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Are you a freelance accountant? Tell me about it!

(10 Posts)
FromageFred Tue 26-Sep-17 14:16:16

I'm relocating soon and assessing my job options. I will have some work to do from home for the first 2 months and then will have to find something else. I'm a chartered accountant with particular experience in charities and education and am weighing up the possibility of going freelance. One difficulty would be being in a new city with no connections, another is the start-up costs (would need a new laptop, plus practicing cert, insurance and software) and not really knowing how to price myself and get my foot in the door.
I'm interested to hear from anyone who has done this - what went well, what didn't, and how did you even get started? Is there any safe or easy way of testing the water before jumping in?

Kazzyhoward Tue 26-Sep-17 14:28:15

What is it you're planning - is it starting an accountancy practice or is it doing temp or contract work?

FromageFred Tue 26-Sep-17 14:38:54

I guess I was thinking of providing accountancy services to eg smaller charities who need to do things 'proper' but can't afford a full time qualified accountant. But maybe also projects - sorting things out! I'm guessing temp work etc might be a way in?

FromageFred Tue 26-Sep-17 14:39:33

Gah 'properly'.

Lobsterquadrille2 Tue 26-Sep-17 16:31:13

Hi OP, I'm a chartered accountant too and I did this (kind of) for a couple of years - set up a limited company and took on contract work. Some was advertised and some through contacts. It was more hassle than I realised in terms of insurance, payroll (RTI), and I'm used to working for large firms/companies so was paranoid about making a mistake and paid another accountant to check it for me!!
I have other friends who've gone more the freelance route though and set up their own websites. Could you put an advertisement in the local paper and/or have flyers printed?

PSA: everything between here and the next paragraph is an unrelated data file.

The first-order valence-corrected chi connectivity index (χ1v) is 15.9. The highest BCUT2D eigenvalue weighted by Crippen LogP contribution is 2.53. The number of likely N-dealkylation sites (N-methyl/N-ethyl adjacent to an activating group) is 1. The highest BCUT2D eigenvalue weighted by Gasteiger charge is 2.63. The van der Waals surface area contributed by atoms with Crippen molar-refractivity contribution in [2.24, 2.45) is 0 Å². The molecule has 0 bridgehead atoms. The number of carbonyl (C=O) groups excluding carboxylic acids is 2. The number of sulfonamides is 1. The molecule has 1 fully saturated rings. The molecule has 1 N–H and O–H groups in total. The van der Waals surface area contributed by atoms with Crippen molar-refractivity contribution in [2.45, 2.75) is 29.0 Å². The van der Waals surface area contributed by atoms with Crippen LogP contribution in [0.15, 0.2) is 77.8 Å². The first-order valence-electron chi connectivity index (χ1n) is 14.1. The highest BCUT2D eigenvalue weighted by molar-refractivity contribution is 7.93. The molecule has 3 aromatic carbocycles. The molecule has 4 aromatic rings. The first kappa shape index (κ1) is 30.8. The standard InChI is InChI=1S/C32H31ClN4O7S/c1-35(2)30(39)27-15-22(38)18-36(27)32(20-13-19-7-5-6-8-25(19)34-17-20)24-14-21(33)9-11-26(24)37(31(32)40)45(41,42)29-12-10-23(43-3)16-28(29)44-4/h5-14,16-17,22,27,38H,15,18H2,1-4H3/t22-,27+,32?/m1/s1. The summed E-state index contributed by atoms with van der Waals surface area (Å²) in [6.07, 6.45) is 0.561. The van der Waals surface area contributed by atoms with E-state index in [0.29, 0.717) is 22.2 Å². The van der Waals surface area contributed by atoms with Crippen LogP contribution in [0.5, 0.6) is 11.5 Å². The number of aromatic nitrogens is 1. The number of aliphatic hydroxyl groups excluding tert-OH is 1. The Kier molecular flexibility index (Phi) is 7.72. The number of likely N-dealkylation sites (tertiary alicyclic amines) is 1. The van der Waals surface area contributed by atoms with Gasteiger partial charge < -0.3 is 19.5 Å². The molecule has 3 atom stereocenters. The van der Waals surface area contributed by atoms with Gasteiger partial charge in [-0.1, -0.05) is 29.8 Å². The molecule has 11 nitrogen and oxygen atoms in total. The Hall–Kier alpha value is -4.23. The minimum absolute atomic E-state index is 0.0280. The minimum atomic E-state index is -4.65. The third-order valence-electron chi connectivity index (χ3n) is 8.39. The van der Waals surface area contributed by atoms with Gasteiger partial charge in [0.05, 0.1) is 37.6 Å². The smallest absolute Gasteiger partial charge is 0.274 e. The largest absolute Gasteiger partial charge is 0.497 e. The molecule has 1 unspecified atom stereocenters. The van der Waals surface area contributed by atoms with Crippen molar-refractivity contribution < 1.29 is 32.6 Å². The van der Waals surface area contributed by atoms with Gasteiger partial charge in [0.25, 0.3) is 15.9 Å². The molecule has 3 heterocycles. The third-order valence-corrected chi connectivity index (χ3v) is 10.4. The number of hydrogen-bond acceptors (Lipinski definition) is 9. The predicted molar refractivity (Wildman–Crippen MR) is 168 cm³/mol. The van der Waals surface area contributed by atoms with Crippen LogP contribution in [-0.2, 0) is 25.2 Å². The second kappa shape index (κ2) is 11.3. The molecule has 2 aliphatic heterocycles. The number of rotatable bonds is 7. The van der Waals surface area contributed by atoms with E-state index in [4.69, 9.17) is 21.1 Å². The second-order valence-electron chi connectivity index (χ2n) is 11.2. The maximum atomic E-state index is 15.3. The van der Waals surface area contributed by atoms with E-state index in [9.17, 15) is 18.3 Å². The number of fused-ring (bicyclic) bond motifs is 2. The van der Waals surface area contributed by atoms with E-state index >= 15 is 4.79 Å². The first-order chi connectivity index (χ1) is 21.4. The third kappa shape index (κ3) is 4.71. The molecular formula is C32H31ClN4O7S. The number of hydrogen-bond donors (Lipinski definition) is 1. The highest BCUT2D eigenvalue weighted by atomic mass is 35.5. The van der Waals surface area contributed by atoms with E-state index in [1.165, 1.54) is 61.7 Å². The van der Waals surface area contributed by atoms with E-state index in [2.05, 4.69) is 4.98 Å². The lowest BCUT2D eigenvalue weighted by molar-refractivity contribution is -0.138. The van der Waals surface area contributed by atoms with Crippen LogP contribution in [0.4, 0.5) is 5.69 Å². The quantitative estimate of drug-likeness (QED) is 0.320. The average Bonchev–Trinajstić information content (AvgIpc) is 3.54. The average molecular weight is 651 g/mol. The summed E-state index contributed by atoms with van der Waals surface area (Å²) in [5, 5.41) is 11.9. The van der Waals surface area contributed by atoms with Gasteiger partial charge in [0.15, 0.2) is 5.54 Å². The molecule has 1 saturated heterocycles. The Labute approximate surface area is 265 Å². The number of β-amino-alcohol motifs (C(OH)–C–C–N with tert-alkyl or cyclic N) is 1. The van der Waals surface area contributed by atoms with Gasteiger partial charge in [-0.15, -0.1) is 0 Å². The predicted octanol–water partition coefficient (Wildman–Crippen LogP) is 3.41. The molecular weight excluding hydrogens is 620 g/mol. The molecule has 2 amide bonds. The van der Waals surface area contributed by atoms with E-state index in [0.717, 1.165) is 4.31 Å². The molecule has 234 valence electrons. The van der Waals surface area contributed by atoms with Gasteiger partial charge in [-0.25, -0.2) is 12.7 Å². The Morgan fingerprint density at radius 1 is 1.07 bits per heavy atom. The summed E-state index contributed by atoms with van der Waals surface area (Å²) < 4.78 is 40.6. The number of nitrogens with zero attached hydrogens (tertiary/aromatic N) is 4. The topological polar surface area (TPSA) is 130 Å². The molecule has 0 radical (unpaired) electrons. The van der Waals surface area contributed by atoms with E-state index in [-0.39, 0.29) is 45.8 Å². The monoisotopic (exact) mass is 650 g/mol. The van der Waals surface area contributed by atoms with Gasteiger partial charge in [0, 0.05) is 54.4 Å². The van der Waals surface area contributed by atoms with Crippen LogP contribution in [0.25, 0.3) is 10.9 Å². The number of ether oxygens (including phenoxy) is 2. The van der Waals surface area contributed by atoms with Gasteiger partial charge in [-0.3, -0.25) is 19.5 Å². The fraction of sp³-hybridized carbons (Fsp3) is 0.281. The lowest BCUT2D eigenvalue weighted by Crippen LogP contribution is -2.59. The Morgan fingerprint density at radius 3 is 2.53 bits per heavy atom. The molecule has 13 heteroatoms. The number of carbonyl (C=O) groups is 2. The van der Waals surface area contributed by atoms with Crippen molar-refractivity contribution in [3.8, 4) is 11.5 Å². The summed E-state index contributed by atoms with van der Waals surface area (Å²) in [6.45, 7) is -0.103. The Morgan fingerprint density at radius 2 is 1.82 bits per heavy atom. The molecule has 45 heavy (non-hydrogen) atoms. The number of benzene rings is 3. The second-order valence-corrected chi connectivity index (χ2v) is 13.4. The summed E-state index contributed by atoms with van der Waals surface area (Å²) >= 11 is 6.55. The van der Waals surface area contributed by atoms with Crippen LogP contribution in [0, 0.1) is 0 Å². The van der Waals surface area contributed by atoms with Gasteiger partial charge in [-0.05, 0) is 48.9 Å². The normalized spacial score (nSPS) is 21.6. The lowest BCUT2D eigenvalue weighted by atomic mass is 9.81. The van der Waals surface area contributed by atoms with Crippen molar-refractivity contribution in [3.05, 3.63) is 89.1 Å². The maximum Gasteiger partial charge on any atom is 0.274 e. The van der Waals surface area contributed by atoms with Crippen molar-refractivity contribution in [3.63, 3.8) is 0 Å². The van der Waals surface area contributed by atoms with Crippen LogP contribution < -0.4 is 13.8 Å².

FromageFred Tue 26-Sep-17 17:09:06

Thanks for the response. I can see how it might be quite a hassle to manage all the logistical parts of working contracts. But it might be worth trying to see how it feels.

Hemlock2013 Tue 26-Sep-17 17:15:55

Hi, I do this as a sole trader. I'm part qualified and do small limited company accounts and bookkeeping. My main costs are licence fee and indemnity insurance but well worth it for cpd etc.

Getting clients was hard to start with, I did a bit of work for a friend who is also self employed and word of mouth got me more work. I would say get networking. Meet other accountants and get work they don't want etc. It takes a while but once you have a few steady clients on the books you are safer than any employment. I love it. I do work from home, am around for the kids and earn good money. It's the best thing I did. Good luck!

What area are you moving to?

Hemlock2013 Tue 26-Sep-17 17:22:20

Also I did voluntary treasury roles where possible to build knowledge and confidence and again get word of mouth out there etc,

Specialising in charity work you could do this for sure! Get a foot in the door...

FromageFred Tue 26-Sep-17 18:17:11

Wow that's really positive. Thanks. And yes I will probably be looking for one or more trustee/treasurer positions whatever else I decide to do. How do you arrive at a sensible charging rate?

Hemlock2013 Tue 26-Sep-17 19:04:21

I charge for bookkeeping at an hourly rate and then corp tax submissions are a set price, including stat accts etc and online filing. Self assessments are a lot lower as they are simpler and you don't need any specific software etc. I spoke to colleagues to see what they charged, I don't charge quite as much as I felt I needed more experience. I'll raise my rates at some point but feel I'm pitched right for the moment. Really you need a good network of fellow accountants and bookkeepers around you to check work, discuss problems, continuity cover and to talk about rates etc.

Honestly you should go for it. It's brilliant, I love my work.

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